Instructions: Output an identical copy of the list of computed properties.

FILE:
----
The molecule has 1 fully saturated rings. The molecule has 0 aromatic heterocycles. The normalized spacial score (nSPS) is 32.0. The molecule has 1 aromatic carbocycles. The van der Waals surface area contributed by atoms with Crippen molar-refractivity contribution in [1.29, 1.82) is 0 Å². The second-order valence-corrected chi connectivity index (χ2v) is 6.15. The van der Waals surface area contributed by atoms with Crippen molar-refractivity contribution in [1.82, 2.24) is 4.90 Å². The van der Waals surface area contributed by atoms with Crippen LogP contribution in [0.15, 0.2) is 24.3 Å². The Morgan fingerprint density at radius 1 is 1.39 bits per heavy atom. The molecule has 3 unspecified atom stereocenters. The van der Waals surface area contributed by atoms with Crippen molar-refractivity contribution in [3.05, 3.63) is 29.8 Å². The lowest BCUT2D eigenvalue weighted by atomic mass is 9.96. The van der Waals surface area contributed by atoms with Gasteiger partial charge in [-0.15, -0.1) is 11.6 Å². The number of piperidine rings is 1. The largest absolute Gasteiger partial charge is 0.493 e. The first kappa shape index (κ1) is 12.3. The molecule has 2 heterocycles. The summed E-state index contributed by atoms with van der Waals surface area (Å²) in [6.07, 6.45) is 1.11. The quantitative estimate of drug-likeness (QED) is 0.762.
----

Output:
The molecule has 1 fully saturated rings. The molecule has 0 aromatic heterocycles. The normalized spacial score (nSPS) is 32.0. The molecule has 1 aromatic carbocycles. The van der Waals surface area contributed by atoms with Crippen molar-refractivity contribution in [1.29, 1.82) is 0 Å². The second-order valence-corrected chi connectivity index (χ2v) is 6.15. The van der Waals surface area contributed by atoms with Crippen molar-refractivity contribution in [1.82, 2.24) is 4.90 Å². The van der Waals surface area contributed by atoms with Crippen LogP contribution in [0.15, 0.2) is 24.3 Å². The Morgan fingerprint density at radius 1 is 1.39 bits per heavy atom. The molecule has 3 unspecified atom stereocenters. The van der Waals surface area contributed by atoms with Crippen molar-refractivity contribution in [3.05, 3.63) is 29.8 Å². The lowest BCUT2D eigenvalue weighted by atomic mass is 9.96. The van der Waals surface area contributed by atoms with Gasteiger partial charge in [-0.15, -0.1) is 11.6 Å². The number of piperidine rings is 1. The largest absolute Gasteiger partial charge is 0.493 e. The first kappa shape index (κ1) is 12.3. The molecule has 2 heterocycles. The summed E-state index contributed by atoms with van der Waals surface area (Å²) in [6.07, 6.45) is 1.11. The quantitative estimate of drug-likeness (QED) is 0.762.